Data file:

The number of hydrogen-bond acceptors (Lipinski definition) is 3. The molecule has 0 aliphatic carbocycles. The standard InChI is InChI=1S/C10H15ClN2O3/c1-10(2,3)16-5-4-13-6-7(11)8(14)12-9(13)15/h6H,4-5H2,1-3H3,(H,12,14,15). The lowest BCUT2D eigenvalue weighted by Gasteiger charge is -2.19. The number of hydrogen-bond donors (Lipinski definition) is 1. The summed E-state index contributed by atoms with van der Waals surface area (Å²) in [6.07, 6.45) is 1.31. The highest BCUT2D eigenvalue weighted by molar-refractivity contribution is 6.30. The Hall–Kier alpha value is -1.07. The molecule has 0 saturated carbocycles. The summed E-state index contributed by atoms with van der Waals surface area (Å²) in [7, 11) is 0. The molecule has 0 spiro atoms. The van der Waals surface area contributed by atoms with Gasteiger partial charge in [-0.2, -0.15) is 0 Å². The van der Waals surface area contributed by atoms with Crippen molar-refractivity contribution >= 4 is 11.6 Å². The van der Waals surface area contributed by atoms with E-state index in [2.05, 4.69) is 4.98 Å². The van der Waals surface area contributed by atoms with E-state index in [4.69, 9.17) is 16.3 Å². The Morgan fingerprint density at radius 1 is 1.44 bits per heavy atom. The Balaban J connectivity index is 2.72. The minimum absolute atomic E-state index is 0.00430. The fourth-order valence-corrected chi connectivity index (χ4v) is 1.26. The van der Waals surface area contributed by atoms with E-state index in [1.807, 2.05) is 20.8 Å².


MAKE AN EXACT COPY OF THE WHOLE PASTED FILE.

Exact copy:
The number of hydrogen-bond acceptors (Lipinski definition) is 3. The molecule has 0 aliphatic carbocycles. The standard InChI is InChI=1S/C10H15ClN2O3/c1-10(2,3)16-5-4-13-6-7(11)8(14)12-9(13)15/h6H,4-5H2,1-3H3,(H,12,14,15). The lowest BCUT2D eigenvalue weighted by Gasteiger charge is -2.19. The number of hydrogen-bond donors (Lipinski definition) is 1. The summed E-state index contributed by atoms with van der Waals surface area (Å²) in [6.07, 6.45) is 1.31. The highest BCUT2D eigenvalue weighted by molar-refractivity contribution is 6.30. The Hall–Kier alpha value is -1.07. The molecule has 0 saturated carbocycles. The summed E-state index contributed by atoms with van der Waals surface area (Å²) in [7, 11) is 0. The molecule has 0 spiro atoms. The van der Waals surface area contributed by atoms with Gasteiger partial charge in [-0.2, -0.15) is 0 Å². The van der Waals surface area contributed by atoms with Crippen molar-refractivity contribution >= 4 is 11.6 Å². The van der Waals surface area contributed by atoms with E-state index in [2.05, 4.69) is 4.98 Å². The van der Waals surface area contributed by atoms with E-state index in [4.69, 9.17) is 16.3 Å². The Morgan fingerprint density at radius 1 is 1.44 bits per heavy atom. The Balaban J connectivity index is 2.72. The minimum absolute atomic E-state index is 0.00430. The fourth-order valence-corrected chi connectivity index (χ4v) is 1.26. The van der Waals surface area contributed by atoms with E-state index in [1.807, 2.05) is 20.8 Å².